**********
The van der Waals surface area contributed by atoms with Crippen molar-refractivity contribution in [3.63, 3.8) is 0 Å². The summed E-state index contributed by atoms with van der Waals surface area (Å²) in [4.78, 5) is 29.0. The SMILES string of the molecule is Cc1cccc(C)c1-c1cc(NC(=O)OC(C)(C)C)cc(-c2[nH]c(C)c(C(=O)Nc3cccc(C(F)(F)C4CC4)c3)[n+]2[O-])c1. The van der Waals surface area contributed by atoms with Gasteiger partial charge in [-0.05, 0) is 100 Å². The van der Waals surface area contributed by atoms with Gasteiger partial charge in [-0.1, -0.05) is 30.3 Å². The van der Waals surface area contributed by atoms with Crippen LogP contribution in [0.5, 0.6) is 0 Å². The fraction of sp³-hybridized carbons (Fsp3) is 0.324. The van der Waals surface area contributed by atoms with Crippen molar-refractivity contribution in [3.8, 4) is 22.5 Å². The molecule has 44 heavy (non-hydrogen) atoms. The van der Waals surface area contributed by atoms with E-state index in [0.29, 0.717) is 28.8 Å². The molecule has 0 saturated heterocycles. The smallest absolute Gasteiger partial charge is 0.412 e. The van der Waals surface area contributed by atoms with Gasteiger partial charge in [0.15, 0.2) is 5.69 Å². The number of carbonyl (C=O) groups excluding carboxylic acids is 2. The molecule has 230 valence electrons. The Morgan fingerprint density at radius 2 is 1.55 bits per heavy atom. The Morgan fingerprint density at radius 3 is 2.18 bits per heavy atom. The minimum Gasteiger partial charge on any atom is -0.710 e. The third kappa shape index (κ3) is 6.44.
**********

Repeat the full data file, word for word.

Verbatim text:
The van der Waals surface area contributed by atoms with Crippen molar-refractivity contribution in [3.63, 3.8) is 0 Å². The summed E-state index contributed by atoms with van der Waals surface area (Å²) in [4.78, 5) is 29.0. The SMILES string of the molecule is Cc1cccc(C)c1-c1cc(NC(=O)OC(C)(C)C)cc(-c2[nH]c(C)c(C(=O)Nc3cccc(C(F)(F)C4CC4)c3)[n+]2[O-])c1. The van der Waals surface area contributed by atoms with Gasteiger partial charge in [-0.05, 0) is 100 Å². The van der Waals surface area contributed by atoms with Gasteiger partial charge in [-0.1, -0.05) is 30.3 Å². The van der Waals surface area contributed by atoms with Crippen LogP contribution in [0.5, 0.6) is 0 Å². The fraction of sp³-hybridized carbons (Fsp3) is 0.324. The van der Waals surface area contributed by atoms with Crippen molar-refractivity contribution in [3.8, 4) is 22.5 Å². The molecule has 44 heavy (non-hydrogen) atoms. The van der Waals surface area contributed by atoms with E-state index in [0.29, 0.717) is 28.8 Å². The molecule has 0 saturated heterocycles. The smallest absolute Gasteiger partial charge is 0.412 e. The van der Waals surface area contributed by atoms with Gasteiger partial charge in [0.15, 0.2) is 5.69 Å². The number of carbonyl (C=O) groups excluding carboxylic acids is 2. The molecule has 230 valence electrons. The Morgan fingerprint density at radius 2 is 1.55 bits per heavy atom. The Morgan fingerprint density at radius 3 is 2.18 bits per heavy atom. The minimum Gasteiger partial charge on any atom is -0.710 e. The third kappa shape index (κ3) is 6.44.